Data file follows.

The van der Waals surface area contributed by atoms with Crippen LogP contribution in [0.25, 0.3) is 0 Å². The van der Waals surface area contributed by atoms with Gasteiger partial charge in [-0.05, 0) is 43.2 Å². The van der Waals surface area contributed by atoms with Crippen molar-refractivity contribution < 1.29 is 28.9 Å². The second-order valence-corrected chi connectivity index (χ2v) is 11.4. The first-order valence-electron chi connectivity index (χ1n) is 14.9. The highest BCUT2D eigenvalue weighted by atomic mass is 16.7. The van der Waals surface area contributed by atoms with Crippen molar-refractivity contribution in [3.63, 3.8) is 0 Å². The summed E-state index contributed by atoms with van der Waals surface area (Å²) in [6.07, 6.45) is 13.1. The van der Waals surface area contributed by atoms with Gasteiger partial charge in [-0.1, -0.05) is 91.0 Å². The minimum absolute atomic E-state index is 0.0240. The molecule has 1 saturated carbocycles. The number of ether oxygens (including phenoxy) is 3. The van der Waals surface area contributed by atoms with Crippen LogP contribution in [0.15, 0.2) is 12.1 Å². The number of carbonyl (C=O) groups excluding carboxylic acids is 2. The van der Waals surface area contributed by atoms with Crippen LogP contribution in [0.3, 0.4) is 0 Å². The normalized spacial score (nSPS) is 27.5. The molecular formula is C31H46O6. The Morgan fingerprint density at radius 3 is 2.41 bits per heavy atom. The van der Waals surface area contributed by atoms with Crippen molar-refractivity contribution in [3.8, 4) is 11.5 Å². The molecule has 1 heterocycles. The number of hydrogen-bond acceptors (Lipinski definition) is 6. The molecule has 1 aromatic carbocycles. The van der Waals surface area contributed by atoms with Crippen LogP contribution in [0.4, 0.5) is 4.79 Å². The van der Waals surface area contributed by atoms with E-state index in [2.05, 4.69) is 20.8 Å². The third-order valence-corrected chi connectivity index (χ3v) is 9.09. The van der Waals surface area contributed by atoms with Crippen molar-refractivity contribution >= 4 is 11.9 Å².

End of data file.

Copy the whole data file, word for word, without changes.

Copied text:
The van der Waals surface area contributed by atoms with Crippen LogP contribution in [0.25, 0.3) is 0 Å². The van der Waals surface area contributed by atoms with Gasteiger partial charge in [-0.05, 0) is 43.2 Å². The van der Waals surface area contributed by atoms with Crippen molar-refractivity contribution < 1.29 is 28.9 Å². The second-order valence-corrected chi connectivity index (χ2v) is 11.4. The first-order valence-electron chi connectivity index (χ1n) is 14.9. The highest BCUT2D eigenvalue weighted by atomic mass is 16.7. The van der Waals surface area contributed by atoms with Crippen molar-refractivity contribution in [3.63, 3.8) is 0 Å². The summed E-state index contributed by atoms with van der Waals surface area (Å²) in [6.07, 6.45) is 13.1. The van der Waals surface area contributed by atoms with Gasteiger partial charge in [-0.1, -0.05) is 91.0 Å². The minimum absolute atomic E-state index is 0.0240. The molecule has 1 saturated carbocycles. The number of ether oxygens (including phenoxy) is 3. The van der Waals surface area contributed by atoms with Crippen LogP contribution in [0.15, 0.2) is 12.1 Å². The number of carbonyl (C=O) groups excluding carboxylic acids is 2. The van der Waals surface area contributed by atoms with Crippen LogP contribution in [0.3, 0.4) is 0 Å². The normalized spacial score (nSPS) is 27.5. The molecular formula is C31H46O6. The Morgan fingerprint density at radius 3 is 2.41 bits per heavy atom. The van der Waals surface area contributed by atoms with Crippen molar-refractivity contribution in [3.8, 4) is 11.5 Å². The molecule has 1 heterocycles. The number of hydrogen-bond acceptors (Lipinski definition) is 6. The molecule has 1 aromatic carbocycles. The van der Waals surface area contributed by atoms with Crippen LogP contribution in [0.4, 0.5) is 4.79 Å². The van der Waals surface area contributed by atoms with E-state index in [2.05, 4.69) is 20.8 Å². The third-order valence-corrected chi connectivity index (χ3v) is 9.09. The van der Waals surface area contributed by atoms with Crippen molar-refractivity contribution >= 4 is 11.9 Å².